When the sergeant announces to Crespo that the captain, Don Alvaro de Ataide, will be quartered in Crespo’s house, the farmer graciously accepts this imposition; Juan, however, is displeased and suggests to his father that he purchase a patent of gentility so that he might avoid having to billet troops in his home. Crespo declares that as long as he is not of gentle blood he can see no point, even though he is rich, in assuming gentility.
Isabel and her cousin, Inés, having learned of the presence of the troops, go to the attic of the house, where they will remain as long as the soldiers are in the town. On the captain’s arrival, the sergeant searches the house but is unable to find Isabel. He reports, however, that a servant tells him the woman is in the attic and will stay there until the troops depart. The captain plans to win Isabel by any means.
Rebolledo asks the captain for the privilege of officially conducting gambling among the soldiers. The captain grants the privilege in return for Rebolledo’s help in his plan to discover Isabel. The captain and Rebolledo then pretend to fight; Rebolledo, feigning great fright, flees, followed by the captain, up the stairs to the attic. Isabel admits him to her retreat and, in pleading to the captain for his life, she presents such a charming aspect to the young officer that he is completely smitten.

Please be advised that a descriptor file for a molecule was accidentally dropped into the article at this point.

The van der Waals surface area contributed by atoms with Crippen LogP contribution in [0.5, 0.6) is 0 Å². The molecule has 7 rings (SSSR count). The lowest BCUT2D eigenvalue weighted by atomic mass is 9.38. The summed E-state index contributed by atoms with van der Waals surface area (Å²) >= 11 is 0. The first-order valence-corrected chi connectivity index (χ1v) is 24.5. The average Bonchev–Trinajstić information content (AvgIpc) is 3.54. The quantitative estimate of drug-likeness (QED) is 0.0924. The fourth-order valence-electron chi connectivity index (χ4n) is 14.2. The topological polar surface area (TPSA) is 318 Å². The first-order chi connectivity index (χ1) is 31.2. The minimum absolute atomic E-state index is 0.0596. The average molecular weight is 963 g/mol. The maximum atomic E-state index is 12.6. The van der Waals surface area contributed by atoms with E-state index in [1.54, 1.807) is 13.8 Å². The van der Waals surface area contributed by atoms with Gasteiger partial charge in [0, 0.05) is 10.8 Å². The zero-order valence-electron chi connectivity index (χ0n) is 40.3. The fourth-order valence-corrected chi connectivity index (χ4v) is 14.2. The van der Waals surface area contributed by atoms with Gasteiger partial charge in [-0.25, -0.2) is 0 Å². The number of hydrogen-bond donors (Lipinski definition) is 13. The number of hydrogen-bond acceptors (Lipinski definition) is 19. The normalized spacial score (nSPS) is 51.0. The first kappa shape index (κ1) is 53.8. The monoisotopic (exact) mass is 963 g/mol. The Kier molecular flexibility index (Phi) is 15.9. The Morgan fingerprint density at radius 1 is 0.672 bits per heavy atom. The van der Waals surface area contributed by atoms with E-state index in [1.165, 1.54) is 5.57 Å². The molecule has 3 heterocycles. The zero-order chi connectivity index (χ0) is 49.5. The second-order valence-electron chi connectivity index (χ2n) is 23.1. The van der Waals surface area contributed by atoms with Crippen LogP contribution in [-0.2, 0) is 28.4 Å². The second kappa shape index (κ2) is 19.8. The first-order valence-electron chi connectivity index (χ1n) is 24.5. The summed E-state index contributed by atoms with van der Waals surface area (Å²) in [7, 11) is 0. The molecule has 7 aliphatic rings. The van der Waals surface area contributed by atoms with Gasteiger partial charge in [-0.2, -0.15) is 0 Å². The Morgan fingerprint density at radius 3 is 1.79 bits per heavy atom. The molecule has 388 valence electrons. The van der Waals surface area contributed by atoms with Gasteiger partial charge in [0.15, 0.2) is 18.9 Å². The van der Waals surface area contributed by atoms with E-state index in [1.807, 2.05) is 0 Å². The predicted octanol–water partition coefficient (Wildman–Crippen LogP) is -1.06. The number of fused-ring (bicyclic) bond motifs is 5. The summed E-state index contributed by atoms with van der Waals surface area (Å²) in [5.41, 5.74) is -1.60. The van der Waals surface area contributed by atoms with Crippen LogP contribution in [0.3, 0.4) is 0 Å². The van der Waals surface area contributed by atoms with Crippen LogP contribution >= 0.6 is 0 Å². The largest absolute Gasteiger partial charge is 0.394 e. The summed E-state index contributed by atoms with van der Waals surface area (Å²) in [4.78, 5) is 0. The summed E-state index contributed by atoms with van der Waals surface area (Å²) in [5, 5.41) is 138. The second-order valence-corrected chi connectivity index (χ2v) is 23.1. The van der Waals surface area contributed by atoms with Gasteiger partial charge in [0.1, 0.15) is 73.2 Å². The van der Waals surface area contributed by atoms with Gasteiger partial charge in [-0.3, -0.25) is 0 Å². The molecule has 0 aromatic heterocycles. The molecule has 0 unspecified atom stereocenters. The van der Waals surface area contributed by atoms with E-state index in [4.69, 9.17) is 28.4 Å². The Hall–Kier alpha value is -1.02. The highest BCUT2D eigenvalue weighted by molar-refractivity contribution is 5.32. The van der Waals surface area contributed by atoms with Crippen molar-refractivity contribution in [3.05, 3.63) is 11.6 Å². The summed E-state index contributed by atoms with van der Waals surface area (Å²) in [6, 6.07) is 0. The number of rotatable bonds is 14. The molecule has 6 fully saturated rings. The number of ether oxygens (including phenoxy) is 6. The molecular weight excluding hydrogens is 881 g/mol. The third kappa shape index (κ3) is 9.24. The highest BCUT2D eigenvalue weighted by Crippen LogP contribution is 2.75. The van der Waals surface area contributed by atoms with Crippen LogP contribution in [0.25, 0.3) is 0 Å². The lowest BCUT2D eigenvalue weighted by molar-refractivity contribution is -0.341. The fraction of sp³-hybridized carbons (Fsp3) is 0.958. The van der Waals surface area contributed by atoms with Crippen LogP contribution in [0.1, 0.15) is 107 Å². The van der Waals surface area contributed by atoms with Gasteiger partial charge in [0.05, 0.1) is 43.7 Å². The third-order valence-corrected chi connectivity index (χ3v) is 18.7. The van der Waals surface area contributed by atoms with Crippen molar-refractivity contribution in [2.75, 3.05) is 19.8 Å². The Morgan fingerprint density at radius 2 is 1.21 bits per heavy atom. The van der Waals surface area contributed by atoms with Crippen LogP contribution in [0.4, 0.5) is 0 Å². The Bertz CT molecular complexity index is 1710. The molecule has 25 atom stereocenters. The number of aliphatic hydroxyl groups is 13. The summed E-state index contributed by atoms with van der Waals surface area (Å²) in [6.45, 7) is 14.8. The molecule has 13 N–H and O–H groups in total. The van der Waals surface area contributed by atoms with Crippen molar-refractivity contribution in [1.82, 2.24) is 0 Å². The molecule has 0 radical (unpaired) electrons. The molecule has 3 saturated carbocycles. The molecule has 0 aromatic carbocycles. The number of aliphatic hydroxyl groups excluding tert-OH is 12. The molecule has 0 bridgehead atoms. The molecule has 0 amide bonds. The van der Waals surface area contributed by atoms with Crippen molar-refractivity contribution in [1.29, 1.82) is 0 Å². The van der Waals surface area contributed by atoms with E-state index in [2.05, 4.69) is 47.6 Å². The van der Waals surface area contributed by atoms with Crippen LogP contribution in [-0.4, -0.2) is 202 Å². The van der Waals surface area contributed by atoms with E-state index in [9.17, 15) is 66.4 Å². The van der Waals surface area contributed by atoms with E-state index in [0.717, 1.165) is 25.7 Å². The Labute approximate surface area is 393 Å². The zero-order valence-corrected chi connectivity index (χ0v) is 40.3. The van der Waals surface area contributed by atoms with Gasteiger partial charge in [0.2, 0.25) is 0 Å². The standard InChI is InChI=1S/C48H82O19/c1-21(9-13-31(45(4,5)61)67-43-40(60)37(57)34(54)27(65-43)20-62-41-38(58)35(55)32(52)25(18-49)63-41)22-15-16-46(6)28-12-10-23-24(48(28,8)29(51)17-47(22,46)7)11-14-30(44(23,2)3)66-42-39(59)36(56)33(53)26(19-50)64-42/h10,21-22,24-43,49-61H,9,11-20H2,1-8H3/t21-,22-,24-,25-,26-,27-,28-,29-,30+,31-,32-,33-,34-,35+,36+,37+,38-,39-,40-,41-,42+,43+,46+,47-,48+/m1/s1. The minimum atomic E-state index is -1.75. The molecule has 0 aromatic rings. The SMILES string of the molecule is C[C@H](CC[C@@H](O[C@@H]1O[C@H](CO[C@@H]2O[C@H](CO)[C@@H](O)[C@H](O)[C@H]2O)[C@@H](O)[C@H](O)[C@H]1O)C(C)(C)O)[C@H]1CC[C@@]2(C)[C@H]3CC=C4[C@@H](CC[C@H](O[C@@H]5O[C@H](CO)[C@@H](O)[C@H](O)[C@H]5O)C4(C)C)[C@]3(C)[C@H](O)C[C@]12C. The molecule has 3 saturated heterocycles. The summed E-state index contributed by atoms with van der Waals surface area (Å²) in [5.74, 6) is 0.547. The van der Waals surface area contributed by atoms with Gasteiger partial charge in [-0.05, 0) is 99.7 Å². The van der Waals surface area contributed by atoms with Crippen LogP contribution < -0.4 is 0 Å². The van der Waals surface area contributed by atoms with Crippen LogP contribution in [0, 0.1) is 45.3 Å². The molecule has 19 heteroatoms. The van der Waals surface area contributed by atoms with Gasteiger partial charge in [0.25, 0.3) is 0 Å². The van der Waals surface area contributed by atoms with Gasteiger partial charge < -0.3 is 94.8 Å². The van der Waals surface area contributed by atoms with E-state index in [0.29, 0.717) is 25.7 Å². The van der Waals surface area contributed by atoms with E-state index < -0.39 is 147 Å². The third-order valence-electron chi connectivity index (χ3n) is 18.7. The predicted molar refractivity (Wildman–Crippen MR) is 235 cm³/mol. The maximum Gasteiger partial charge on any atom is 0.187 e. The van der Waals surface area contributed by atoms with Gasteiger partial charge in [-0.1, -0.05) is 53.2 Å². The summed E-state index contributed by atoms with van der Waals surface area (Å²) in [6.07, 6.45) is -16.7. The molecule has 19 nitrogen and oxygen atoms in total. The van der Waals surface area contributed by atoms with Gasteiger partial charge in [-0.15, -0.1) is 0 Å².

The clamor of the pretend fight draws Crespo home. He and Juan, with swords drawn, race upstairs to the attic. Juan senses the trick and hints as much, but Crespo, impressed by the captain’s courtesy, is duped. Insulted by Juan’s innuendoes, the captain is about to come to blows with Juan when Don Lope, the regimental commander, enters. When he demands an explanation of the scene, the captain says that Rebolledo’s insubordination had been the cause. Rebolledo, in denial, explains that the disturbance was intended to discover Crespo’s daughter. Don Lope orders the captain to change his quarters and the troops to remain in their billets; he himself chooses to stay in Crespo’s house.